Harnessing the sun in a big way
Solar-powered sails the size of a jumbo jet’s wings will be fitted to cargo ships, after a Sydney renewable energy company signed a deal with China’s biggest shipping line. The Chatswood-based Solar Sailor group has designed the sails, which can be retro-fitted to existing tankers.
The aluminum sails, 30 meters long and covered with photovoltaic panels, harness the wind to cut fuel costs by between 20 and 40 per cent, and use the sun to meet five per cent of a ship’s energy needs.
China’s COSCO bulk carrier will fit the wings to a tanker ship and a bulker ship under a memorandum of understanding with the Australian company, which demonstrates the technology on a Sydney Harbor cruise boat.
“It’s hard to predict a time line but at some point in the future, I can see all ships using solar sails – it’s inevitable,” said the company’s chief executive, Dr Robert Dane.
Once fitted, the sails can pay for themselves in fuel savings within four years, Dr Dane said. They don’t require special training to operate, with a computer linked in to a ship’s existing navigation system, and sensors automatically angling the sails to catch a breeze and help vessels along.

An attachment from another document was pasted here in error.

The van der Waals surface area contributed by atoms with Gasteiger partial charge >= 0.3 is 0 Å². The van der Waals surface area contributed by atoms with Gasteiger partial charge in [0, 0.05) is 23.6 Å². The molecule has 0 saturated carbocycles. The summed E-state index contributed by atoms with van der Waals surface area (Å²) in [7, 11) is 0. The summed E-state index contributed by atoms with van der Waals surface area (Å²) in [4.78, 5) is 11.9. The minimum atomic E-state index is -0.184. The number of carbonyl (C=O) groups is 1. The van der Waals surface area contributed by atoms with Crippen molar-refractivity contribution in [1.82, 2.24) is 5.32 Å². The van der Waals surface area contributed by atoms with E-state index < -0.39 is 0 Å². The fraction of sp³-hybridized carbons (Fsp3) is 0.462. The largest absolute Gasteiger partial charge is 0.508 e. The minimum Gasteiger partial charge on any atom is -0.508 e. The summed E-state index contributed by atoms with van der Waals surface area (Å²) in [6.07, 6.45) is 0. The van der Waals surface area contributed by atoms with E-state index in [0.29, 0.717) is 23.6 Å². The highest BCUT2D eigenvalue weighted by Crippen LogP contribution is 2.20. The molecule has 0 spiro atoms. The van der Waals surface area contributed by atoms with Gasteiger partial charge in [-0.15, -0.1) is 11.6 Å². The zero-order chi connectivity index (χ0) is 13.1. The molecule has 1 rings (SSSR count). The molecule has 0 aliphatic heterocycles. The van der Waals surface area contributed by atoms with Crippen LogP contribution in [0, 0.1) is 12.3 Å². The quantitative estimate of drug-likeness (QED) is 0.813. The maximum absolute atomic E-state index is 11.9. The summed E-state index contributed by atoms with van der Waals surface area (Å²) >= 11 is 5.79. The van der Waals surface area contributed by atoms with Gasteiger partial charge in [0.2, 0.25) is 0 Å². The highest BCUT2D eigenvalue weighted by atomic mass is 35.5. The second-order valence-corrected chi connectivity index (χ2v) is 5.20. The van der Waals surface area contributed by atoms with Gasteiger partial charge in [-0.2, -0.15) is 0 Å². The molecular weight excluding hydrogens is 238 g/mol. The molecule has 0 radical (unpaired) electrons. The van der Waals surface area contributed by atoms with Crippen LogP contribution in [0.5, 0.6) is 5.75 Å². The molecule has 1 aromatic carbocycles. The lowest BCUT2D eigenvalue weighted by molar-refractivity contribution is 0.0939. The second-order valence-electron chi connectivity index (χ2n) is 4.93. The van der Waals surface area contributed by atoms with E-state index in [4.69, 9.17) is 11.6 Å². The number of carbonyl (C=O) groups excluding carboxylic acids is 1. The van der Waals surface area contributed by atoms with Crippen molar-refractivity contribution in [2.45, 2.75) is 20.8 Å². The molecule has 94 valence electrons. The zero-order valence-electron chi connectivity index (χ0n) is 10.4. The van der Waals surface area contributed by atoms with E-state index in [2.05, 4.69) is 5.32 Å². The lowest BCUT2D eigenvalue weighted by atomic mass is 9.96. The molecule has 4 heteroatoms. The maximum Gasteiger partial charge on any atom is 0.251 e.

The company is supported by NSW Government’s Australian Technology Showcase program.
“This is a breakthrough opportunity for Solar Sailor to play a leading role in the future of international shipping design during a period when rising fuel costs and environmental concerns have taken center stage,” said the NSW Minister for Primary Industry, Ian Macdonald.
“This is a case of back to the future – back to the days of sailing ships but to the future in terms of high technology solar and wind sails operated by computer rather than sailcloth and rigging manned by crew.”